Kibera Story 01 – Of Shame & Possible Redemption

We downsized our home recently. And we needed to reduce “stuff”. While we had a garage sale, gifted away bed linen and donated clothes, I had not done anything towards reducing my books, papers and craft material.

Then I read an appeal on the Facebook page “Nairobi Expats Marketplace” for stationery and crafting material that a school wanted “for children to craft and sell at at a Valentine’s Day fundraiser”. It was time to sort my craft room. I filled a few boxes and spoke to Diana.

Today a friend, Shoma (who brought along books for the children) and I decided to drive over to hand over the material.We also decided not to carry our cameras. The phone would have to do.

We met 40 children today. Or maybe 50? Between the ages of 1 and 10. Those who could speak, mostly spoke their mother tongue, Swahili. A few spoke English. But they all sang for us. The song made famous for all tourists to Kenya “Jambo, Jambo bwaana” – the Hakuna Matata song. It’s a song Kenyans sing to welcome visitors to their home. The teacher started singing and even the littlest nodded his head in perfect rhythm. Arms wide open to welcome us to their school, their home. Their hearts.

The children were still in their “old” school which is due for demolition. And I visited the new “fantastic” school being constructed for them. With a floor above for the teacher to live in. And some of the kids too who were either orphaned or whose parents were up country, working. A building of red earth and white paint with a tin roof. Two toilet-bathrooms. The school is in Kibera. Africa’s largest slum colony.

We spent about two hours with Diana and Joanna – two twenty something young women from Portugal. They have raised funds back home and are on the spot, ensuring construction is happening, collecting donations, dealing with all those wanting bribes, buying necessities to equip the school, organizing help for the teacher – today she is handling all the children single handed, radiating goodwill and dedication to her job. An HIV positive mother, she definitely needs a helping hand.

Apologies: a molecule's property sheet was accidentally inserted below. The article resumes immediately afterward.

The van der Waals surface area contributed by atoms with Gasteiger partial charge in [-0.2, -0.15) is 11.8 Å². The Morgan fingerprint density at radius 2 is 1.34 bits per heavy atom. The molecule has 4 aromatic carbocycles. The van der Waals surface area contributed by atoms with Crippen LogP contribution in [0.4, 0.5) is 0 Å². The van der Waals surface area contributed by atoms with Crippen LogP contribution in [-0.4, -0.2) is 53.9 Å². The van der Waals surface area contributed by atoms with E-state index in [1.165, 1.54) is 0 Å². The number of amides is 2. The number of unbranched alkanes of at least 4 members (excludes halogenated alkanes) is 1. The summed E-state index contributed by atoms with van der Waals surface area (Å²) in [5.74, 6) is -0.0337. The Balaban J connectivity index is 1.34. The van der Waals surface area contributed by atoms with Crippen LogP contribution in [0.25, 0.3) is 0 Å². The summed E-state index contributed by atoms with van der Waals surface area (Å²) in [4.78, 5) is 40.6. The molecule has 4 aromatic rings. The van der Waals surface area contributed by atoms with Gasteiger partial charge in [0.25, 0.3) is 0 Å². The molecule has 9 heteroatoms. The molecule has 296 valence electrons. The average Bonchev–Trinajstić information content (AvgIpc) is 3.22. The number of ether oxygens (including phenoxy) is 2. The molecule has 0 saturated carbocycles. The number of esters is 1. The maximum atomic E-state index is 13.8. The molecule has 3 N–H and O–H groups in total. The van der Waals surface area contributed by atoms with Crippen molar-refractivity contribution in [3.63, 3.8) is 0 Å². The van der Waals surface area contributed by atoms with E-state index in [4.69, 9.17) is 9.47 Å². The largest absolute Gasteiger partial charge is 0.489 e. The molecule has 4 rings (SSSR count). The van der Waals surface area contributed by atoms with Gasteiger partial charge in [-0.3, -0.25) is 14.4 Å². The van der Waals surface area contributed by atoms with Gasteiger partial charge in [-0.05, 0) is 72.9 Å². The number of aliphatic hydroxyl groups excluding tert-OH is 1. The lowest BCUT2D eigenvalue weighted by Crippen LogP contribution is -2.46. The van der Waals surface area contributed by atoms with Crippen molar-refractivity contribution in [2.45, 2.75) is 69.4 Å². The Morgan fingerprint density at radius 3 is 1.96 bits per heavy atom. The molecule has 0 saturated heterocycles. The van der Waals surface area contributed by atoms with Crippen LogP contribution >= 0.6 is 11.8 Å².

Most of all they are just loving and being loved by the children. One can feel the deep affection that the people around the school already feel for these two muzungus – white people – who really have no reason to be there. Except for the calling that is in them.

As Diana was introducing us to young Samantha, who showed us how badly her thigh was burned – from boiling water – Joanna bent down and wiped the snot off the nose of the little boy sitting next to Samantha. With her shirt. Casually, no fuss. – “what could I do, there was no tissue. This is all I had”. Later we discussed options for a never ending stock of handkerchiefs, tiny napkins, a solution.  But at that moment …

It was a moment of deep shame. Here we were, privileged ex-pat wives of managers of a multi-national company. And our first reaction to the surroundings was ewww. Our first instinct was to step away from children who had leaky noses and “peed in their pants”.

The same children who came up to us lifted up tiny arms and asked just one thing from us – “Lift me up. Give me a hug”.

One consolation, for both of us, is that we were not alone in our reaction. Both of us felt the same. One redemption is we did not hesitate for a moment to carry them. Or give them that hug. We are resolved to go back and try to help. Somehow. Maybe with more material for the school. Maybe just a monthly round of chocolates for the children. We will go back with a camera to capture those angelic smiles, because “Since I came to Nairobi, I have lost two phones. But in the city. Not here”.

We hope that we will go back with more awareness, more trust and less horror. If we have any claim to being “human” beings, we need to go back. Without an urge to reach for the sanitiser bottle in the bag.